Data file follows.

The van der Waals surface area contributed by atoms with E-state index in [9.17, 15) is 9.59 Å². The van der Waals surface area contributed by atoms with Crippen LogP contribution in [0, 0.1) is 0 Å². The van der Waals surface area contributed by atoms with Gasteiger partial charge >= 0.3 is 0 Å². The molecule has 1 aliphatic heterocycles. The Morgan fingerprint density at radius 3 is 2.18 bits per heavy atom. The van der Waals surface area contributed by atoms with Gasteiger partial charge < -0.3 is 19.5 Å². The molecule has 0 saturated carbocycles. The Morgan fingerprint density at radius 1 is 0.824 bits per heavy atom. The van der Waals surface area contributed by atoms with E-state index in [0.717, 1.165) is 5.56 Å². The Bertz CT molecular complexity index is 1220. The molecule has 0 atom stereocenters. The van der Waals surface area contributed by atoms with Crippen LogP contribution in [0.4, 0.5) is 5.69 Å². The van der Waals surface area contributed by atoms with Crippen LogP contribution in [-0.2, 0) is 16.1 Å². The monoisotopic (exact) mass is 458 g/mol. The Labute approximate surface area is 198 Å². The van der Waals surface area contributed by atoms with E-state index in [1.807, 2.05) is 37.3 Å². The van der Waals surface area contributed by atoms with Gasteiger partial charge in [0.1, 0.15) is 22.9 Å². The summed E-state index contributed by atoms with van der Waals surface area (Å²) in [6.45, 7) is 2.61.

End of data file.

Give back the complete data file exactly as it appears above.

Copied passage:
The van der Waals surface area contributed by atoms with E-state index in [9.17, 15) is 9.59 Å². The van der Waals surface area contributed by atoms with Crippen LogP contribution in [0, 0.1) is 0 Å². The van der Waals surface area contributed by atoms with Gasteiger partial charge >= 0.3 is 0 Å². The molecule has 1 aliphatic heterocycles. The Morgan fingerprint density at radius 3 is 2.18 bits per heavy atom. The van der Waals surface area contributed by atoms with Gasteiger partial charge < -0.3 is 19.5 Å². The molecule has 0 saturated carbocycles. The Morgan fingerprint density at radius 1 is 0.824 bits per heavy atom. The van der Waals surface area contributed by atoms with E-state index in [0.717, 1.165) is 5.56 Å². The Bertz CT molecular complexity index is 1220. The molecule has 0 atom stereocenters. The van der Waals surface area contributed by atoms with Crippen LogP contribution in [0.4, 0.5) is 5.69 Å². The van der Waals surface area contributed by atoms with Crippen LogP contribution in [-0.2, 0) is 16.1 Å². The monoisotopic (exact) mass is 458 g/mol. The Labute approximate surface area is 198 Å². The van der Waals surface area contributed by atoms with E-state index in [1.807, 2.05) is 37.3 Å². The van der Waals surface area contributed by atoms with Gasteiger partial charge in [0.1, 0.15) is 22.9 Å². The summed E-state index contributed by atoms with van der Waals surface area (Å²) in [6.45, 7) is 2.61.